Sunday, April 01, 2018

NY Times story on Galveston indigent defense ripe for other reporters to localize

In the New York Times last week (March 29), former Austin Statesman editor Richard Oppell authored an article that could resonate throughout Texas indigent defense systems, as it describes a practice that's widespread, not remotely limited to the judge or attorney in Galveston at the center of the story. Here's the heart of the allegations:
A criminal defense lawyer in Galveston, Tex., says he was pulled off cases defending poor clients because he spent too much time on them and requested funds to have their charges investigated. 
Needless to say, his clients were not the ones complaining. Instead, it was the judge, Jack Ewing, who appoints lawyers for those in his courtroom who cannot afford them. “You overwork cases,” Judge Ewing told the lawyer, Drew Willey, according to excerpts from a recorded conversation cited in the lawsuit. 
Though an estimated four of every five criminal defendants in the United States use court-appointed lawyers or public defenders, many of the nation’s indigent defense systems have been criticized as desperately inadequate, leading to false guilty pleas and overincarceration.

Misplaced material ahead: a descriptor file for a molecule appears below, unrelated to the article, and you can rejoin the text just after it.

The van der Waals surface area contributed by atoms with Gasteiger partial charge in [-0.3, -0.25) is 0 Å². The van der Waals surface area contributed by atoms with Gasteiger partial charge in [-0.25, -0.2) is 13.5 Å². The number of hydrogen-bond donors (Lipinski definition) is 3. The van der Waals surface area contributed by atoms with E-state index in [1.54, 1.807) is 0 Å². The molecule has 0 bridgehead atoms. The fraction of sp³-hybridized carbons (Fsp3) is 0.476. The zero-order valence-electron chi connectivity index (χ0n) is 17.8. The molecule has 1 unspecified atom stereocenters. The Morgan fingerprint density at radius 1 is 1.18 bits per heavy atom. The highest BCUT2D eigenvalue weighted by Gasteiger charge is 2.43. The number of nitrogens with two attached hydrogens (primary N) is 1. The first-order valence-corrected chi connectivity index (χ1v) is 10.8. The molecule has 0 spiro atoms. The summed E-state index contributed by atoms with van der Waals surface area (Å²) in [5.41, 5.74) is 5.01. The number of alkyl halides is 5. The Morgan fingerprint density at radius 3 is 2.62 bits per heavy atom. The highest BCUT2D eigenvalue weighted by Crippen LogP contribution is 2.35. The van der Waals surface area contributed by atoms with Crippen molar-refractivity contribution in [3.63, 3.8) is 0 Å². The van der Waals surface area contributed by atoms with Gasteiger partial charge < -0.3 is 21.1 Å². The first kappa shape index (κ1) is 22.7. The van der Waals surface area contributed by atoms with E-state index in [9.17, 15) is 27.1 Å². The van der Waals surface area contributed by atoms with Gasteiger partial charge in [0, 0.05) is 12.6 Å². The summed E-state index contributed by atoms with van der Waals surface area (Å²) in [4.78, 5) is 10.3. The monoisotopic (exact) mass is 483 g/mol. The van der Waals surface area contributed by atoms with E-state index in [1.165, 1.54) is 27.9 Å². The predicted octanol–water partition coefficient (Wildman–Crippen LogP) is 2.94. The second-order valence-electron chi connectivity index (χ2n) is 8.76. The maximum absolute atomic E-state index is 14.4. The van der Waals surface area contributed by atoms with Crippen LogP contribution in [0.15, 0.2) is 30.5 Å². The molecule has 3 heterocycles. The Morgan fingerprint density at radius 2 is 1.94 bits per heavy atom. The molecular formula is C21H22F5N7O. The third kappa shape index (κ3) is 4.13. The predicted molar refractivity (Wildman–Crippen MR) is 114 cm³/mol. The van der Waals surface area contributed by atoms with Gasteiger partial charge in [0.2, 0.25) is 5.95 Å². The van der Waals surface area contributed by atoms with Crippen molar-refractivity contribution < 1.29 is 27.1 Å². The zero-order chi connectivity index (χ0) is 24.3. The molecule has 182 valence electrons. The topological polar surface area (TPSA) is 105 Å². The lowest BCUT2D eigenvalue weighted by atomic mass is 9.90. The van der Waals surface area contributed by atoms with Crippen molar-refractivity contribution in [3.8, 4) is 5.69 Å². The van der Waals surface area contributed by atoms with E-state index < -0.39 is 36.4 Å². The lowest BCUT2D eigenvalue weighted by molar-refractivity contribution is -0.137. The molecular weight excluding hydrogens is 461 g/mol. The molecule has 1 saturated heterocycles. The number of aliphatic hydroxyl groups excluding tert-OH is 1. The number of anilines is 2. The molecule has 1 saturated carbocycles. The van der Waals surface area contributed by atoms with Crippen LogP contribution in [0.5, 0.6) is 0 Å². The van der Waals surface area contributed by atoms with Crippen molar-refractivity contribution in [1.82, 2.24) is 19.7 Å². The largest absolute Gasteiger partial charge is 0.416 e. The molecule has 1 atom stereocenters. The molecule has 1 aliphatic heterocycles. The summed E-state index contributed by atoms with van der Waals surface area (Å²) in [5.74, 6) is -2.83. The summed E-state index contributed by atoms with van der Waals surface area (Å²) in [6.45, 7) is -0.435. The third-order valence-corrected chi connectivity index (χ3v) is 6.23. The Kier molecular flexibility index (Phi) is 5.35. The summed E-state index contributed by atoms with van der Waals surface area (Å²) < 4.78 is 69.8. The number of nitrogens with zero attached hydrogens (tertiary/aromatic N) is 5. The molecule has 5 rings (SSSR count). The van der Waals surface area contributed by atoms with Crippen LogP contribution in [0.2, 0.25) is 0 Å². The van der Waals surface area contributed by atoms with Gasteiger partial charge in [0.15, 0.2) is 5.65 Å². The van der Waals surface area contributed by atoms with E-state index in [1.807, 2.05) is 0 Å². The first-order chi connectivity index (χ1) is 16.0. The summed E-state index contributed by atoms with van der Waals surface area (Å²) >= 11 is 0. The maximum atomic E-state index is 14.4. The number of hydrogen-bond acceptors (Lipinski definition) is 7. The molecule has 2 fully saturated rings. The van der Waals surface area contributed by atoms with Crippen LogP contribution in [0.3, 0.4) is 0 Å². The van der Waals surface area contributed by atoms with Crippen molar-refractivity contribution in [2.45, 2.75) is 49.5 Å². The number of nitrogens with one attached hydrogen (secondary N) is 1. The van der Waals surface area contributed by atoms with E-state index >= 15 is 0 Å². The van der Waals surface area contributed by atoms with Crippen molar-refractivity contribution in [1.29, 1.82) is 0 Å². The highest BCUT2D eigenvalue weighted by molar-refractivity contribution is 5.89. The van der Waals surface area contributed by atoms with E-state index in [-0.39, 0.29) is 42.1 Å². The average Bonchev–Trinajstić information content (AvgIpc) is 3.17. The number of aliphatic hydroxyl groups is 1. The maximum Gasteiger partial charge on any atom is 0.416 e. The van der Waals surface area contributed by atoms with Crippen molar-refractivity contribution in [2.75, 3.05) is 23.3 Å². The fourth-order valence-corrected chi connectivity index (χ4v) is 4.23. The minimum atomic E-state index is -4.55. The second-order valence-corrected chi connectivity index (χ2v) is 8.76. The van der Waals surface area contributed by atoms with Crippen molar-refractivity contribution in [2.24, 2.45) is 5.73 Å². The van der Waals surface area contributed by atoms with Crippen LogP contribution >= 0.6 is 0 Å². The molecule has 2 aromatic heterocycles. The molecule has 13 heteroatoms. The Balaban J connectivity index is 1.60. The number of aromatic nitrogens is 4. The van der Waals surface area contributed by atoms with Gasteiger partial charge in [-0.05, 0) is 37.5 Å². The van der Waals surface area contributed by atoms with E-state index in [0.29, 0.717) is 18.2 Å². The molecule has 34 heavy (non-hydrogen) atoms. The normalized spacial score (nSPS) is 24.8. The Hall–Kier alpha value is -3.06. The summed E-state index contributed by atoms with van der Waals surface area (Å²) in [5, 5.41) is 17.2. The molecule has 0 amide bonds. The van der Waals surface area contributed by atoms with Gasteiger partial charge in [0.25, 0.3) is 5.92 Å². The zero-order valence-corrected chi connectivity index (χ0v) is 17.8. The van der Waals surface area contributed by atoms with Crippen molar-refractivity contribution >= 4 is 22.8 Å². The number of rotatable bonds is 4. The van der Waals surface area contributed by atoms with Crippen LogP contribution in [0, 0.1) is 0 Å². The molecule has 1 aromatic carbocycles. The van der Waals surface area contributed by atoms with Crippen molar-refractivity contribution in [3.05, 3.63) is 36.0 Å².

Lawyers who represent the poor can be required to juggle hundreds of cases at a time, accept pay far lower than the market rate, or take cases for which they have little experience. 
This new case, though, exposes another potential problem: Indigent defense lawyers often get their assignments from the judges in whose courtroom they appear. This discourages a robust defense, experts say, and leads to an emphasis on resolving cases quickly. 
The tensions may be familiar to lawyers, but they are rarely so candidly aired as in this lawsuit, filed in federal court last week and bolstered by parts of a recorded conversation with the judge.
Grits has heard similar stories from defense attorneys for as long as I've paid attention to the Texas justice system, including attorneys stiffed not just for time worked but also for investigators' fees or even forensic services.

Which brings me to this observation for Texas-based reporters: This is a national story which can be localized. This isn't the only Texas jurisdiction, by any stretch, in which judges reduced pay requests from lawyers as excessive when they tried to put on a zealous defense. There are also stories out there of lawyers losing out on appointments because judges considered them a tad too zealous. Attorneys who make a living representing indigent clients must routinely take on caseloads well beyond bar-association-recommended guidelines in order to pay for a mortgage, middle-class lifestyle, and law-school debts. This story explains why, and it's not just happening in Galveston.